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Brixton Boxty

boxty 2I have to admit that boxty wasn’t something I ate as a child. Popular in Monaghan and Leitrim, it’s a type of potato pancake made from grated potato, but it was so alien to me as kid, I basically thought it was made up until I was older. I first saw it as a real thing in my beloved potato bible The Humble Spud and I’ve been meaning to make it for years, but I disappeared down the tangent of rosti instead and forgot to back up until recently.

Half of you are probably lost by now. Isn’t a potato pancake just a potato pancake I hear you cry? Well, no, rosti are made with semi cooked grated potato with a high starch content, mixed with onion and fried on each side in butter and is eaten as a savoury side dish. Boxty uses raw grated potato before being fried and can be sweet or savoury. Potato farls are made with mashed potato before being cooked on a griddle and then often fried until golden. And I’ve never yet made a latke, but I’ll bring you breaking news about them when I do…

Some recipes for boxty use mashed potato in with the grated spuds but I thought I’d some pureed fresh corn instead since I have tonnes left over from a recent Brixton Bugle recipe. Combining corn and potato gives a autumnal feel and a taste of Brixton which I thought I’d enhance by adding some chopped Scotch Bonnets, fresh coriander and lime. I then served it with some grilled tomatoes for a really good brunch. Read more

Sweet on corn…

It’s still theoretically summer and that means just one thing to me right now….fresh corn on the cob! I can’t get enough of those sweet juicy bursting kernels of sheer goodness in the past few weeks. And with tightly wrapped ears of corn a mere £1 for four at the farmers’ market last week, I can afford to indulge this lust with wild abandon.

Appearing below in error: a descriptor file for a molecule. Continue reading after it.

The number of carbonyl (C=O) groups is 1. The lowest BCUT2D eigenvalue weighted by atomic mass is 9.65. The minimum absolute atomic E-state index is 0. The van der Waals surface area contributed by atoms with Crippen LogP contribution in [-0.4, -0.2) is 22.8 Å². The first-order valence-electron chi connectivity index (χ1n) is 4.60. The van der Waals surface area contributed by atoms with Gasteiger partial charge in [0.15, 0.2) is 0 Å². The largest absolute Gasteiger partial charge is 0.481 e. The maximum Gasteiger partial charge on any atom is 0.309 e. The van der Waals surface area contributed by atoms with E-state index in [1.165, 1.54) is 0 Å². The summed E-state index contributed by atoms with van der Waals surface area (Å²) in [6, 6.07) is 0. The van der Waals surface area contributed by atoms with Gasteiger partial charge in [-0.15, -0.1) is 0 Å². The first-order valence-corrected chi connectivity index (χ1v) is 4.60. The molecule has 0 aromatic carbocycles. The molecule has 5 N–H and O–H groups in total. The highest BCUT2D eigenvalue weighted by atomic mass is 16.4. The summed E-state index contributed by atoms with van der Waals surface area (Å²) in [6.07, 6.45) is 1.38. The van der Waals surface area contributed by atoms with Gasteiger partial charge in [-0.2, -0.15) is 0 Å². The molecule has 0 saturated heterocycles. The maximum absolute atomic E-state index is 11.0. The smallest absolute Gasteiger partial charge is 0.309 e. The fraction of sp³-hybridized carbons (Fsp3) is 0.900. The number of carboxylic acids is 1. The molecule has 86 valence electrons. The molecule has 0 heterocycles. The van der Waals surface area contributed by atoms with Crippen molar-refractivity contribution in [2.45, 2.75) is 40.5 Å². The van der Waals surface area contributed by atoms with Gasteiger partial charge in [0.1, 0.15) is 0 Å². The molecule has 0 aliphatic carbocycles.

I’ve been eating the corn straight from the cobs, lightly boiled and slathered in chili and butter, dripping down my hands and smeared over my face as I eat the barely cooled corn over the sink with glee. I’ve stripped the kernels from the cobs with a knife and added these yellow nuggets of joy to the classic Chilean stew of porotos granados to put my munchkin squash to good use. And I’ve made stock with the denuded cobs and warmed up these increasing autumnal evenings with the delicious chicken and sweetcorn soup from the Leon Cookbook. And yet I still can’t enough corn so when I stumbled across a recipe for double corn muffins, I just had to make them…

A Dan Lepard recipe from the Guardian Weekend magazine, this is an incredibly simple recipe which combines fresh corn kernels, cornmeal and grated courgette, making it perfect for anyone with a zucchini glut! I decided to leave the bacon out as I wasn’t sure if I was serving these to any vegetarians and replaced it with a scotch bonnet pepper for a bit of a tingle. Other than that I followed the recipe exactly.

And it is a particularly easy recipe to follow. A quick softening of the onion, pepper and corn while I measured out the dry ingredients, beat an egg and poured the wet ingredients in my beloved measuring cups, then stirred it all together in one large mixing bowl. No folding, no faffing and absolutely no chance of over working the flour because it all combined beautifully. I mixed up this chunky flavoursome batter and popped it in the fridge overnight, so I could make the muffins fresh on Sunday to take to accompany a fried chicken fest at a friend’s house.